Less a car and more an iPad on wheels

imageNeil Lyndon tries to make sense of Volvo’s new range of in-car gadgetry .

Karl Benz (1844-1929) was not in a position to attend the recent event at which Volvo paraded its latest cars. But, if he had been looking down from automotive Valhalla, the inventor of the motor car might have wondered what they were talking about.

Instead of discussions of transmission systems, cooling methods, fuel delivery or any other problems that Benz overcame in obtaining propulsion from an internal combustion engine, this event concentrated on such features as a new Volvo’s ability to find a restaurant in a town you are visiting and secure a table before you arrive.

Instead of hearing about brakes and spring rates, we heard about this car’s power to detect that you are driving in heavily congested traffic and block incoming telephone calls, making sure you keep your mind on your driving. Instead of analysis of a Volvo’s cornering capability, we heard about its facility to notice if you are nodding off and to set you a quiz to wake you up.

This, then, is a notable moment in history. It is the first time since Benz’s intrepid wife, Bertha, drove from Mannheim to Pforzheim in 1888, to prove the competence of her husband’s invention, that a motor car has ceased to be treated primarily as a form of transport but is being promoted as a kind of mobile iPad room.

Sensus is Volvo’s new “interactive entertainment and information system”. Currently available on the 2012 S60, XC60 and XC70 (though soon an option throughout the range), it is an on-board operating system that brings together the controls for satnav, Bluetooth, audio and car settings.

If you hook Sensus up with an iPhone or Android, you can trace your car on a map and find out where you left it. On a cold day, you can start up the seat heaters from a distance. You can even get the system to run an eye over the car, see if anything is in need of repair or replacement and book an appointment at your garage.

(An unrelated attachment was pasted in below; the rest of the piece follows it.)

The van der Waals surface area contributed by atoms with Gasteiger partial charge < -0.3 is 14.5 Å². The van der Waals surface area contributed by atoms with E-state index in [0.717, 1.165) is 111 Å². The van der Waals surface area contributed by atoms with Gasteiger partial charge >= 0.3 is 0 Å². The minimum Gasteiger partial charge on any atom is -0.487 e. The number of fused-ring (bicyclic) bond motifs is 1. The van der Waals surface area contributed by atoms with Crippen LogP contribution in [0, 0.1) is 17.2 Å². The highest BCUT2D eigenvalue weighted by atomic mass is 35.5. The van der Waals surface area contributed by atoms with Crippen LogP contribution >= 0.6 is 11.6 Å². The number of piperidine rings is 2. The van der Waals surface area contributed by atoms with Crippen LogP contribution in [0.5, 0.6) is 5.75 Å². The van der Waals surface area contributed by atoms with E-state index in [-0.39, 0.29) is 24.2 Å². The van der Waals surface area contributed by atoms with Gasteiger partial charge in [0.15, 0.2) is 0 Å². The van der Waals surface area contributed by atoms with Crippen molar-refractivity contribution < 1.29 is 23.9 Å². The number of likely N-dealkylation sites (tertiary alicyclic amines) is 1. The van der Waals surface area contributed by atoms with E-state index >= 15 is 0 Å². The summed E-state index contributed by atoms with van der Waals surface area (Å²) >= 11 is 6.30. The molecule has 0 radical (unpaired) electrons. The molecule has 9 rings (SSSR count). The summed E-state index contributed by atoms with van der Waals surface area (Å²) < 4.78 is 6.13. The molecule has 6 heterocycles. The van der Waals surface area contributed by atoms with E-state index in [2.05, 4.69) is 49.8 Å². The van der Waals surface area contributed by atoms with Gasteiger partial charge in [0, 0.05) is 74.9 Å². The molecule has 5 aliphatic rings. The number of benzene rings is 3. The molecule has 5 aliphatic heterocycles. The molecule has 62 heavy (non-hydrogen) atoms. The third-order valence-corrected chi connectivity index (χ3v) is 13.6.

As with an iPhone, I could make sense of about a 1,000th of the system’s capability when I tested the new Volvo range. After a few minutes of drumming my fingers on the touch-screen, I was at the end of my tether and would have been happy to settle down in the back with a book.

When it wasn’t showing off Sensus, Volvo was telling us about its commitment to sailing. This highly expensive allegiance extends from beginners in Toppers at their local clubs all the way through to Olympic sailors (Volvo will be lead sponsor of the sailing events at next year’s Olympics) and around-the-world yachtsmen. This commitment produces solid commercial returns, since apparently a sailor in Britain is “seven times more likely than a man in the street” to buy a Volvo.

To bring the point to life, Volvo took us out on the Solent on their Ocean Racers and challenged us to race from Hamble to Cowes and back again. It was a wonderful way to spend a day, but what it had to do with cars I would struggle to say. Perhaps a Sensus could tell us.

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